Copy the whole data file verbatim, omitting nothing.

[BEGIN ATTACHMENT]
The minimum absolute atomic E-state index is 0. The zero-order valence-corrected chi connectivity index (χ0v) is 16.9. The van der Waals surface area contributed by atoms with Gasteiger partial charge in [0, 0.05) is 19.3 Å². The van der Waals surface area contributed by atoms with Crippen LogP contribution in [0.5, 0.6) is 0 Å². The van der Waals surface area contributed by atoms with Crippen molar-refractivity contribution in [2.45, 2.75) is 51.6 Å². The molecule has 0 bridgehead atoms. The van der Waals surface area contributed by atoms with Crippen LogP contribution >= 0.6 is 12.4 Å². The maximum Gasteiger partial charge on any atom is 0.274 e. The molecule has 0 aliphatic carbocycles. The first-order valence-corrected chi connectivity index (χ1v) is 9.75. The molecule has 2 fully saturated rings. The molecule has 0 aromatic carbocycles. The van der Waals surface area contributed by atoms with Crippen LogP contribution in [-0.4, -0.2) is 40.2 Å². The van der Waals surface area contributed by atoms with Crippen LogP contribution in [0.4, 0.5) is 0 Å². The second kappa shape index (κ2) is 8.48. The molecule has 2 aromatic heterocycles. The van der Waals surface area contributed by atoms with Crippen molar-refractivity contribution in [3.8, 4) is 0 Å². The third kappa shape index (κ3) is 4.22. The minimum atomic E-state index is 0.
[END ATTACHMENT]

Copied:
The minimum absolute atomic E-state index is 0. The zero-order valence-corrected chi connectivity index (χ0v) is 16.9. The van der Waals surface area contributed by atoms with Gasteiger partial charge in [0, 0.05) is 19.3 Å². The van der Waals surface area contributed by atoms with Crippen LogP contribution in [0.5, 0.6) is 0 Å². The van der Waals surface area contributed by atoms with Crippen molar-refractivity contribution in [2.45, 2.75) is 51.6 Å². The molecule has 0 bridgehead atoms. The van der Waals surface area contributed by atoms with Crippen LogP contribution >= 0.6 is 12.4 Å². The maximum Gasteiger partial charge on any atom is 0.274 e. The molecule has 0 aliphatic carbocycles. The first-order valence-corrected chi connectivity index (χ1v) is 9.75. The molecule has 2 fully saturated rings. The molecule has 0 aromatic carbocycles. The van der Waals surface area contributed by atoms with Crippen LogP contribution in [-0.4, -0.2) is 40.2 Å². The van der Waals surface area contributed by atoms with Crippen LogP contribution in [0.4, 0.5) is 0 Å². The second kappa shape index (κ2) is 8.48. The molecule has 2 aromatic heterocycles. The van der Waals surface area contributed by atoms with Crippen molar-refractivity contribution in [3.8, 4) is 0 Å². The third kappa shape index (κ3) is 4.22. The minimum atomic E-state index is 0.